With the data from monitoring sites, we can understand the processes and mechanisms of land subsidence better. Deltares uses this knowledge to improve models for predictions. The results are used in the new maps in the Climate Effect Atlas to forecast land subsidence. These forecasts provide insight into the extent of subsidence in the Netherlands until 2100. The open-source land subsidence forecast maps provide users with all the relevant information down to the city level. As such, the maps are used by policy-makers who make decisions that may affect land subsidence. The Province of South Holland, for instance, uses the subsidence forecast map in their Climate stress test and Climate adaptation strategy

'The rate of land subsidence caused by human activity can be changed and the maps show that'

Gilles Erkens, subsidence expert at Deltares

Supporting municipalities in dealing with subsidence

Deltares supports municipalities in applying knowledge on subsidence to solve the challenges they face in that field. For the city of Amsterdam, Deltares performed a quick scan on the economic impact of subsidence in their municipality. Deltares also worked with the city of Gouda for several years, to support them in designing an action plan for the sinking city centre. 

Realizing impact

Various measuring set-ups measure CO2 emissions and soil movements via an extensometer. Besides these measurements we also do field experiments to determine the geotechnical properties. Beyond that, we focus on modelling on different spatial scales and make economic impact calculations.

Working according to the 6 M's

Our research is organized around six aspects that are important when making policy for dealing with land subsidence.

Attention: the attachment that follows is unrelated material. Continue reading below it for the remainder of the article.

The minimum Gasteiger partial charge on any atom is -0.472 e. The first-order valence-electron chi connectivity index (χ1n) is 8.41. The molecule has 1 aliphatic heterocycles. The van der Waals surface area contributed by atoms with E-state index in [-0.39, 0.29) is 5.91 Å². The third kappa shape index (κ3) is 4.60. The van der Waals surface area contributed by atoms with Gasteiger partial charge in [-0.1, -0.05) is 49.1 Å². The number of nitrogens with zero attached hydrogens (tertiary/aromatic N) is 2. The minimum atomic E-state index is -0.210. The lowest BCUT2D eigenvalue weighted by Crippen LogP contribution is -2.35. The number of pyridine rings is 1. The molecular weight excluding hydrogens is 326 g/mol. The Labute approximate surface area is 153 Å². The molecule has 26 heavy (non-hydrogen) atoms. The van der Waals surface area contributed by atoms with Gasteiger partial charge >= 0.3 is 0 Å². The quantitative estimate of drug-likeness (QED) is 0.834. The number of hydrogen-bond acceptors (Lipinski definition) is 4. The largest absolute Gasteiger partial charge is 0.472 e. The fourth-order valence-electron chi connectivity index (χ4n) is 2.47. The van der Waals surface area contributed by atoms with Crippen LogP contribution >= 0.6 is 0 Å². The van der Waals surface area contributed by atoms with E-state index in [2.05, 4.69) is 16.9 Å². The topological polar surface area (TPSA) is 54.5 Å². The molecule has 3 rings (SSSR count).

• It starts with Measuring: determining how much the soil is subsiding. Deltares is building soil subsidence measurement systems at various locations in the Netherlands and abroad.
  • On the basis of these Measurements, it is then possible to unravel the main mechanisms that cause soil subsidence. Only when we know which mechanisms are responsible for soil subsidence effective measures can be designed. In this way, Deltares contributes to the development of a broad knowledge base about the various processes that lead to subsidence.
  • Models are used to map how much subsidence can be expected in the future.
  • Money: Social cost-benefit analyses are used to map the action perspective. Deltares provides the information that makes it possible to translate the level of subsidence into the social costs that this results in.
  • Deltares provides insight into the possible Measures to be taken. This involves both technical and policy measures.
  • Finally, it is important to Monitor the effectiveness of the measures. Only in this way can we learn from good examples and from past mistakes.

1. Measuring

2. Understanding Mechanisms

4. Money (CBA)

3. Predictive Modelling

5. Implementation of Measures

6. Monitoring and evaluation


Tackling land subsidence (in Dutch; English subtitles)